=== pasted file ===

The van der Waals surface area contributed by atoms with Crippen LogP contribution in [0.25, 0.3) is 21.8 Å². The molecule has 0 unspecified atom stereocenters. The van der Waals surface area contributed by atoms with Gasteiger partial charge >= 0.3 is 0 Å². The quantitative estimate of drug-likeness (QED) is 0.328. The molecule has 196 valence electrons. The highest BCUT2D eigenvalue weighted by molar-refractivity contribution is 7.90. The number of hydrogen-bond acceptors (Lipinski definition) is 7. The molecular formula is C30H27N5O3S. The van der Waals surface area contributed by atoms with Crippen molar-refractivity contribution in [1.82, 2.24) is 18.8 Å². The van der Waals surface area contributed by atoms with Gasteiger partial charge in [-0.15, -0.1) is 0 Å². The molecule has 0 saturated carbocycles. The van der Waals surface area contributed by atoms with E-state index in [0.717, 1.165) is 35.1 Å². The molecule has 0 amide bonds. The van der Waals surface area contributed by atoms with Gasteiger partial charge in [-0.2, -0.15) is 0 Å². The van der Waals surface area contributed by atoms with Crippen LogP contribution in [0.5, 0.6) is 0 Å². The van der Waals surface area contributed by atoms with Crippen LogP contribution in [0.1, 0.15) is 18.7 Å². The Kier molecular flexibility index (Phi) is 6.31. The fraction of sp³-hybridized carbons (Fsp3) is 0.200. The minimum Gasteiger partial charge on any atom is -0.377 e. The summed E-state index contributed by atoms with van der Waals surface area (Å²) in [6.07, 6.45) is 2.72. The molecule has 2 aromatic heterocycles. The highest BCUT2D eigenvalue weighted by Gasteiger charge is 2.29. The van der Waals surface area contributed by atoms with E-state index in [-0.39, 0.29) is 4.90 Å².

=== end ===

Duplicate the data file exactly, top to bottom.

The van der Waals surface area contributed by atoms with Crippen LogP contribution in [0.25, 0.3) is 21.8 Å². The molecule has 0 unspecified atom stereocenters. The van der Waals surface area contributed by atoms with Gasteiger partial charge >= 0.3 is 0 Å². The quantitative estimate of drug-likeness (QED) is 0.328. The molecule has 196 valence electrons. The highest BCUT2D eigenvalue weighted by molar-refractivity contribution is 7.90. The number of hydrogen-bond acceptors (Lipinski definition) is 7. The molecular formula is C30H27N5O3S. The van der Waals surface area contributed by atoms with Crippen molar-refractivity contribution in [1.82, 2.24) is 18.8 Å². The van der Waals surface area contributed by atoms with Gasteiger partial charge in [-0.15, -0.1) is 0 Å². The molecule has 0 saturated carbocycles. The van der Waals surface area contributed by atoms with E-state index in [0.717, 1.165) is 35.1 Å². The molecule has 0 amide bonds. The van der Waals surface area contributed by atoms with Gasteiger partial charge in [-0.2, -0.15) is 0 Å². The van der Waals surface area contributed by atoms with Crippen LogP contribution in [0.5, 0.6) is 0 Å². The van der Waals surface area contributed by atoms with Crippen LogP contribution in [0.1, 0.15) is 18.7 Å². The Kier molecular flexibility index (Phi) is 6.31. The fraction of sp³-hybridized carbons (Fsp3) is 0.200. The minimum Gasteiger partial charge on any atom is -0.377 e. The summed E-state index contributed by atoms with van der Waals surface area (Å²) in [6.07, 6.45) is 2.72. The molecule has 2 aromatic heterocycles. The highest BCUT2D eigenvalue weighted by Gasteiger charge is 2.29. The van der Waals surface area contributed by atoms with E-state index in [-0.39, 0.29) is 4.90 Å².